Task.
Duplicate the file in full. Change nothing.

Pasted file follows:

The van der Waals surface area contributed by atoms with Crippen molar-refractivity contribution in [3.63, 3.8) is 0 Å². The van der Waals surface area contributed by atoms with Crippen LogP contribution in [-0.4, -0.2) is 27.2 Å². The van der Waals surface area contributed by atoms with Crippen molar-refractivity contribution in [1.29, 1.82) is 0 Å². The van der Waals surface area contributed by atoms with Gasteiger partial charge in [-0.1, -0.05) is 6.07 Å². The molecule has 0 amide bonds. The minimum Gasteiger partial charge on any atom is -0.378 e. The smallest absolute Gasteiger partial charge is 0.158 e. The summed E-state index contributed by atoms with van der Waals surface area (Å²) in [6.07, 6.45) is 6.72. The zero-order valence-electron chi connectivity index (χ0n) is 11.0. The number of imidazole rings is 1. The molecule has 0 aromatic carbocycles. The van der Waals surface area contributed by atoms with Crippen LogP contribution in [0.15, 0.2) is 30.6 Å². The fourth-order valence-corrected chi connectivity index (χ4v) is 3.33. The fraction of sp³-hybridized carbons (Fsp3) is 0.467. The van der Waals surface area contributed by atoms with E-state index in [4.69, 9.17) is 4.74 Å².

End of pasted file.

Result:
The van der Waals surface area contributed by atoms with Crippen molar-refractivity contribution in [3.63, 3.8) is 0 Å². The van der Waals surface area contributed by atoms with Crippen LogP contribution in [-0.4, -0.2) is 27.2 Å². The van der Waals surface area contributed by atoms with Crippen molar-refractivity contribution in [1.29, 1.82) is 0 Å². The van der Waals surface area contributed by atoms with Gasteiger partial charge in [-0.1, -0.05) is 6.07 Å². The molecule has 0 amide bonds. The minimum Gasteiger partial charge on any atom is -0.378 e. The smallest absolute Gasteiger partial charge is 0.158 e. The summed E-state index contributed by atoms with van der Waals surface area (Å²) in [6.07, 6.45) is 6.72. The zero-order valence-electron chi connectivity index (χ0n) is 11.0. The number of imidazole rings is 1. The molecule has 0 aromatic carbocycles. The van der Waals surface area contributed by atoms with Crippen LogP contribution in [0.15, 0.2) is 30.6 Å². The fourth-order valence-corrected chi connectivity index (χ4v) is 3.33. The fraction of sp³-hybridized carbons (Fsp3) is 0.467. The van der Waals surface area contributed by atoms with E-state index in [4.69, 9.17) is 4.74 Å².